Cast chestnut tree and fertilize - That's how it's done


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In the case of the chestnut, it is important to regularly pour and fertilize them at a young age so that they are less susceptible to diseases and pests in old age.

Pour chestnut and fertilize - That's how it's done

A chestnut tree is a real eye-catcher in every garden. Due to its impressive size and the beautiful flower color, as well as the deep green and dense foliage, the chestnut is very popular with its owners both as a shade in summer and just as an ornamental tree in spring. And the fruits of the chestnut can be eaten depending on chestnut or just for crafting and decorating use.

The best part is that he does not even put too much demands on the soil and its surroundings. The propagation and cultivation of chestnut trees is correspondingly simple. Nevertheless, if you want to plant a chestnut or are already owners of a chestnut and want to maintain them properly, you should note some points.

Although chestnuts are usually very frugal trees, the rule is that healthy trees can protect themselves better against the infestation of diseases and fungi. In this respect, you should know the soil conditions under your chestnut to know which nutrients your tree should be additionally supplied. In addition, it makes a difference whether you have a horse chestnut or a sweet chestnut in your garden. The age of the tree also affects whether and how often you should pour and fertilize your chestnut. In any case, it is important to deal with this issue if you want a tree that enriches not only strong but also permanently beautiful your garden.

The right location is crucial

A chestnut can, if it is first propagated or newly dressed, placed in a piece of cotton wool and provided with sufficient moisture, wonderfully thrive. If it is then planted in the soil, it is still not very much needed - in principle, a lean soil with clay and sand is enough to grow the chestnut. However, keep in mind that the poorer the soil is in nutrients, the plant will grow more slowly and generally will not reach such an impressive size as would a more nutritious soil.

If you want to plant a sweet chestnut, the soil must be much more nutrient anyway. Chestnuts generally prefer a weakly acidic to alkaline substrate. The soil should be well drained and deep. Depending on how the soil is made, it makes sense to plant sufficient mature compost at the plantation to ensure that the tree can draw many nutrients at a young age and thus develop a certain basic strength. Although not absolutely necessary, it will provide better growth and disease resistance in later years, as a strong base has been developed.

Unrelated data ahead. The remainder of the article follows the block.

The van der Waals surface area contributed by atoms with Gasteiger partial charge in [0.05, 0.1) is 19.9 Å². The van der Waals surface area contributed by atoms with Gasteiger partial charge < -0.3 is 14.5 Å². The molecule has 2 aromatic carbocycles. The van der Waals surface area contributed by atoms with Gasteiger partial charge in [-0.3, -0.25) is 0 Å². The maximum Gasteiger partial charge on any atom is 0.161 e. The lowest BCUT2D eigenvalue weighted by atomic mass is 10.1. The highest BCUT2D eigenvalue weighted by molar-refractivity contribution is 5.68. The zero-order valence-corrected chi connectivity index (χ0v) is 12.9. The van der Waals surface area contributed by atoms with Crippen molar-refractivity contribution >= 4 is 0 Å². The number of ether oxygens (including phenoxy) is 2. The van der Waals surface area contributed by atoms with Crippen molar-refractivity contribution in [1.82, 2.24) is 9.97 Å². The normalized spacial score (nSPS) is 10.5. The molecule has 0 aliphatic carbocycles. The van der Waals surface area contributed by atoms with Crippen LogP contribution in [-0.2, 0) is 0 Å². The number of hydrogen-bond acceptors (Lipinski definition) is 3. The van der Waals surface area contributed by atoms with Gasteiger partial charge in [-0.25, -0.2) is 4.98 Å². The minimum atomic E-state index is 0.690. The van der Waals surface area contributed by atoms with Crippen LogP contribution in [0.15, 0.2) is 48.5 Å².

Properly pour and fertilize - that's what matters

" To water:

No one would think of watering a 20 or 30 year old chestnut. The chestnut develops in the first 10 - 15 years of age such a strong root system that even in prolonged periods of drought hardly a water addition is necessary. In case of prolonged drought you should think about a watering even in older trees, but such extreme periods of drought in Germany are rather rare to experience. Only sweet chestnuts can not stand it when the soil is completely dried out - here it is important to water even older trees when it gets warmer for a few days and when there is no rain.

At a young age, a chestnut tree should be watered regularly, if not rain is expected. Especially before the first planting, it makes sense to sufficiently water a tree that you have bought from a nursery before it is planted in the soil at the place you have planned for it.

It is important that young and freshly planted chestnut trees are supplied with sufficient water in the main growing season. This means that in these chestnut trees, the substrate around the tree should never completely dry out, otherwise the trees would be weakened. In this respect, the evening watering with the garden hose makes sense especially in midsummer.

" The general rule: If you are pouring a chestnut, you should water the soil around the chestnut. With a watering can it is not enough, here are already several liters of water needed to provide sufficient moisture for the young tree.

┬╗Fertilization:

Many experts say chestnuts do not have to be fertilized at all.And, in fact, man-made fertilizer is not absolutely necessary, especially in sweet chestnuts, where a little organic fertilizer is enough to enrich the soil with new nutrients every now and then. For example, if the tree does not suffer from pest infestation, it is advisable to leave the leaves that fall in the fall around the tree. Also, grass clippings are great as organic fertilizer - just spread some grass around the tree and let nature do the rest.

Horse chestnuts, however, should be fertilized regularly, especially at a young age. Here it is advisable in choosing the fertilizer to make sure that sufficient

  • Nitrogen is formed
  • Phosphorus is present
  • and potassium in the fertilizer occurs

The horse chestnut needs the nitrogen for the health of the leaf and for a healthy growth, the phosphorus is needed for the flowering and potassium helps in the development of antibodies against various tree diseases and pests. In addition to the artificial fertilizer organic fertilizer should be added regularly here as well.

Both the horse chestnut and the sweet chestnut are very frugal trees that grow quickly and well with some care, targeted fertilizer in the form of organic or artificial fertilizer and proper casting behavior and become a wonderful eye-catcher in your garden.

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